The final game of the 1979 NCAA Men's Division I Basketball Tournament marked the beginning of the rivalry between future Hall of Famers Ervin “Magic” Johnson and Larry Bird.
Michigan State, led by Johnson, won the national title with a 75-64 victory in the final game over a previously undefeated Indiana State team, led by Bird.
Both Johnson and Bird would enter the NBA the following fall, and the rivalry between them and their teams (respectively, the Los Angeles Lakers and Boston Celtics) would burn strong for over a decade.
Larry Bird’s Boston Celtics and Magic Johnson’s Los Angeles Lakers were two dynasties that dominated the NBA during the 1980s. In fact, at least one of these teams made it to the NBA Championship series in every single year between 1980-1989, winning a combined 8 NBA Championships!
In November of 1991, Johnson announced that he had tested positive for HIV and would retire from basketball. Bird, plagued by back problems, would announce his retirement the following year.
After Johnson and Bird retired, it would take another 9 years before the Lakers or the Celtics contended for another NBA Championship.
In the absence of Johnson and Bird, dominance in the 1990s would belong to Michael Jordan and the Chicago Bulls. Michael Jordan and the Bulls would go on to win three consecutive NBA Championships from 1991-1993.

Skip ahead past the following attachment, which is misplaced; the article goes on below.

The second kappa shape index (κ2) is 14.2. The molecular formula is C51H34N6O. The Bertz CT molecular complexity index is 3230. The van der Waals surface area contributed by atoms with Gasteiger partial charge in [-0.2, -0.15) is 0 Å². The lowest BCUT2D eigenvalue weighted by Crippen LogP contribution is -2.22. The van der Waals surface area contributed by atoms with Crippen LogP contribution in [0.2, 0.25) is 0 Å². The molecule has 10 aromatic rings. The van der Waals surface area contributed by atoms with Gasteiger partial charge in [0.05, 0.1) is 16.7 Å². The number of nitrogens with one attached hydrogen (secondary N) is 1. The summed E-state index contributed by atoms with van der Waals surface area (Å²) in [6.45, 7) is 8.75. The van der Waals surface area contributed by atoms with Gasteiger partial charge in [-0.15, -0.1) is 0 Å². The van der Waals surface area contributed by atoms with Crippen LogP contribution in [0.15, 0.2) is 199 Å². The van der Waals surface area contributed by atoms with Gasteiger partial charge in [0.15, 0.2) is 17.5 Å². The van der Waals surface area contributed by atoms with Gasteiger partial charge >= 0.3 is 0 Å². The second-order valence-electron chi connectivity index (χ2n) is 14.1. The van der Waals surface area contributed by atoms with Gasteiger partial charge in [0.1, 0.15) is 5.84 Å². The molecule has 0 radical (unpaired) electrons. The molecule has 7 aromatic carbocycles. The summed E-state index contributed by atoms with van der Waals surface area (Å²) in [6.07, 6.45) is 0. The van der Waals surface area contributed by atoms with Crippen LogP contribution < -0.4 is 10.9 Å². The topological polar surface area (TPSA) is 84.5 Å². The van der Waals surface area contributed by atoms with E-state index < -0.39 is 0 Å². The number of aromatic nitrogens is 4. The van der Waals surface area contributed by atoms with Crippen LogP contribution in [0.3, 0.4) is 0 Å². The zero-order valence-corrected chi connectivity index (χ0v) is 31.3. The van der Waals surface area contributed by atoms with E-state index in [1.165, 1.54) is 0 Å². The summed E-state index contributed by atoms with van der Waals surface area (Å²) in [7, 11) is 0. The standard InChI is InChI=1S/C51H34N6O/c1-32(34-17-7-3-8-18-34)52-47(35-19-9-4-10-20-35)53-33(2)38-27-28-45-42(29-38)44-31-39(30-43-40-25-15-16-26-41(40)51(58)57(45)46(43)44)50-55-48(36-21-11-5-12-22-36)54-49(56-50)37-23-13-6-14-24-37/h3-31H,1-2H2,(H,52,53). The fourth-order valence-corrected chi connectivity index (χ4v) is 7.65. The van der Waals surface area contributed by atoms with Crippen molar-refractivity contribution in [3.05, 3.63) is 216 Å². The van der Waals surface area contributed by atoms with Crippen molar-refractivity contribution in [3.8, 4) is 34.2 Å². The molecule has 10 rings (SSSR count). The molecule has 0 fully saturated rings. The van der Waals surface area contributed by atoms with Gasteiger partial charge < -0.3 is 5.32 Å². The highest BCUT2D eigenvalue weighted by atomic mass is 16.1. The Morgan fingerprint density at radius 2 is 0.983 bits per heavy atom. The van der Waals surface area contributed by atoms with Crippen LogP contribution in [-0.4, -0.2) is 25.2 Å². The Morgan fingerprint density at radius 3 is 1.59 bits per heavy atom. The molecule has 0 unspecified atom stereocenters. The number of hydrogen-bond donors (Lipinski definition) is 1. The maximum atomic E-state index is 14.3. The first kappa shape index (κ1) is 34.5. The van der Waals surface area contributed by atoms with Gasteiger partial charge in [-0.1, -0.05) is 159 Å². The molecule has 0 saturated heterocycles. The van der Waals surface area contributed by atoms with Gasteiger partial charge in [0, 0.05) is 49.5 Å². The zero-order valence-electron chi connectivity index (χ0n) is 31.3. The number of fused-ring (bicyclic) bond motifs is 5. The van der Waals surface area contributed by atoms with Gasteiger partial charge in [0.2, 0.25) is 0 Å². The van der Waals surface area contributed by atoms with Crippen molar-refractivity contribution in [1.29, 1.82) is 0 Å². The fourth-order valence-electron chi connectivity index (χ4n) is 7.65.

After the 1993 season, Jordan announced his retirement (only to return one year later). Upon Jordan’s return, the Bulls would go on to win three more consecutive NBA Championships from 1996-1998, capped by yet another Michael Jordan retirement.
It has been 14 years since Jordan retired from the Chicago Bulls (for the second time), and they have yet to play in another NBA Championship series.
In 1992, Johnson, Bird and Jordan joined forces to play on the United States men's Olympic basketball team, nicknamed the "Dream Team." This was the first American Olympic team to feature active NBA players, and has been described by some as the greatest sports team ever assembled. The team defeated its opponents by an average of almost 44 points en route to the gold medal. In addition to winning the gold medal, these three “Dream Team” members were so dominant that over an 18-year stretch, Johnson, Bird and Jordan won a combined total of 14 NBA titles, 11 Regular Season MVP awards and 11 NBA Finals MVP awards.
What is the moral of the story?
Don’t become the post-Johnson Lakers or the post-Bird Celtics of the 1990s, or the post-Jordan Bulls of the 2000s (zero combined NBA Championships)!
The thought of replacing the most talented people within an organization often causes paralysis to set in. As a result, most companies wait until the members of their “Dream Team” announce they are leaving before they start to think about the rebuilding process. Don’t fall into the same trap. The rebuilding process is considerably easier if time is on your side!
So how do you get started?
I would encourage you to spend 5 minutes to write down the answers to the following questions:
- Who are the members of your “Dream Team?”
- Who are the key stakeholders that need to be involved in the development of your internal Knowledge Management Process?
- What steps need to take place in order to schedule a meeting with these key stakeholders?
- By what date are you going to implement your first Knowledge Retention “pilot project?”
Ok, be honest…did you physically write down the answers to these four questions? If you did, congratulations! You have successfully started your Knowledge Retention journey - and getting started is the hardest part.